A cynic might suggest that On the Record, currently spinning its tunes at the Fox Theatre, is yet another example of the Disney conglomerate milking its own cash cow. On the other hand, with Broadway musical theater on the ropes, On the Record fills a void. But little did its creators realize when they opened the Disney treasure chest that it would morph into a Pandora's box.
So many problems; so many decisions. For starters, what is the show's target audience? The 60 songs are divided between vintage Disney classics and more recent fare, with the result being that hardly anyone in the audience knows all the music, and everybody's left out of something. And how to present the material? The conceit here is that four performers are plugging away in a recording studio. But why are they recording these songs? And who are these people? Not a word of dialogue is spoken; instead the playbill lists a "scenarist." (Didn't that credit go out with D.W. Griffith's silent movies?) Whatever they paid this scenarist, it's too much, because his semblance of a layered-on scenario is gossamer hokum.
But why should there be any plot at all? Why would viewers want to bother with a new contrived storyline when the songs are a direct pipeline back to the old Disney movies? With Disney, it's always about the movies -- and the memories. Anything that gets in the way of those memories is going to slow the proceedings down.
Yet the evening serves up sporadic refreshing moments. Here's something original: The show is not preceded by an announcement. No Big Brother voice instructs us to turn off our cell phones and refrain from taking photos. How startling nowadays to attend an evening of theater that simply begins when the curtain rises.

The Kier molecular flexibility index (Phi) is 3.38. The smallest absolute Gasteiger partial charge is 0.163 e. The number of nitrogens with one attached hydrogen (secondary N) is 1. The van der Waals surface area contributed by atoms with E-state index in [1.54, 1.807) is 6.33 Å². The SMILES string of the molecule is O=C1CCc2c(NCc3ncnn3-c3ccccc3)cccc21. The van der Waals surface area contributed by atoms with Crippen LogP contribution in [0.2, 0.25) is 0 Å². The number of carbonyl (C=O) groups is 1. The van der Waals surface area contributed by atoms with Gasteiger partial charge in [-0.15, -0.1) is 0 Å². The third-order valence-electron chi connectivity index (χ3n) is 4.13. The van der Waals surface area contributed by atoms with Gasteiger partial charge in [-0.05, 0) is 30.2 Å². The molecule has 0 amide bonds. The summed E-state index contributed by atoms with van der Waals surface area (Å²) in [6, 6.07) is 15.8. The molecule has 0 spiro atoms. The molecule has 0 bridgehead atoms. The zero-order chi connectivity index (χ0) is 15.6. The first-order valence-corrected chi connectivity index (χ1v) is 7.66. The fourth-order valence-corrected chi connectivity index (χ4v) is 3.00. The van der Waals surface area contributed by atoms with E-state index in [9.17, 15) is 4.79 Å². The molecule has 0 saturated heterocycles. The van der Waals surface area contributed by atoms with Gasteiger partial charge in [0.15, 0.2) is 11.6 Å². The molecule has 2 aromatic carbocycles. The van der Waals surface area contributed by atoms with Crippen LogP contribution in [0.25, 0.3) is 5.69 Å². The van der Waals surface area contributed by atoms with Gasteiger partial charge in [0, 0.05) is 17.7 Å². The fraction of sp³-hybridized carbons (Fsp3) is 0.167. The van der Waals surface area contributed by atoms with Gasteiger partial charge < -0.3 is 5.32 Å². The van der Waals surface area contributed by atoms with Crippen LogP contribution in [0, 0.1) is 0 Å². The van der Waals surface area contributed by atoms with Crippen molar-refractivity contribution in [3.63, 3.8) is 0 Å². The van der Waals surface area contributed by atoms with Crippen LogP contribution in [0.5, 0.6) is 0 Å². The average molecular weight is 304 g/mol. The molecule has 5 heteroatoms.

When it does rise, all is stillness and anticipation. Then Cinderella incarnate, in the lithe personage of Ashley Brown, walks onto the empty stage and, a cappella, begins to sing "A Dream Is a Wish Your Heart Makes." The moment is gorgeous in its effortlessness. Soon Brown is joined by the ensemble: an assured, statuesque Kaitlin Hopkins, Andrew Samonsky, Brian Sutherland, plus four backup singer/dancers and an eight-man band whose onstage potential isn't utilized nearly enough.
Now begin the "sessions" -- sometimes medleys, sometimes solos; sometimes charmingly irreverent, too often not. The session that pairs Lady and the Tramp with The Aristocats is great fun, especially when the svelte Hopkins and the demure Brown purr together on "He's a Tramp."
But the unsettling thing about the revue is that it only entertains in fits and starts. There's an eerie sense that revisions on the piece abruptly stopped before all the work was done. For instance, the Act One closer, a delightful melodic maze that intertwines three decades' worth of Disney's most tongue-twisting lyrics, would be even more effective if placed at the top of Act One, where its blend of energy and humor could set a high bar for the rest of the evening. They also need to come up with a more potent finale than "A Spoonful of Sugar." And while they're at it, they might want to take another look at the lighting, which -- in its deepest blues and oranges -- tends to transform the padded recording studio walls into giant dental x-rays.
There's lots of work still to be done here. But it would be a shame to give up on a show that's already halfway home. Even at its worst, On the Record is merely bland; it's never painful or offensive. But it's still a long way from reaching that plateau where it will create Disney-esque memories of its own.
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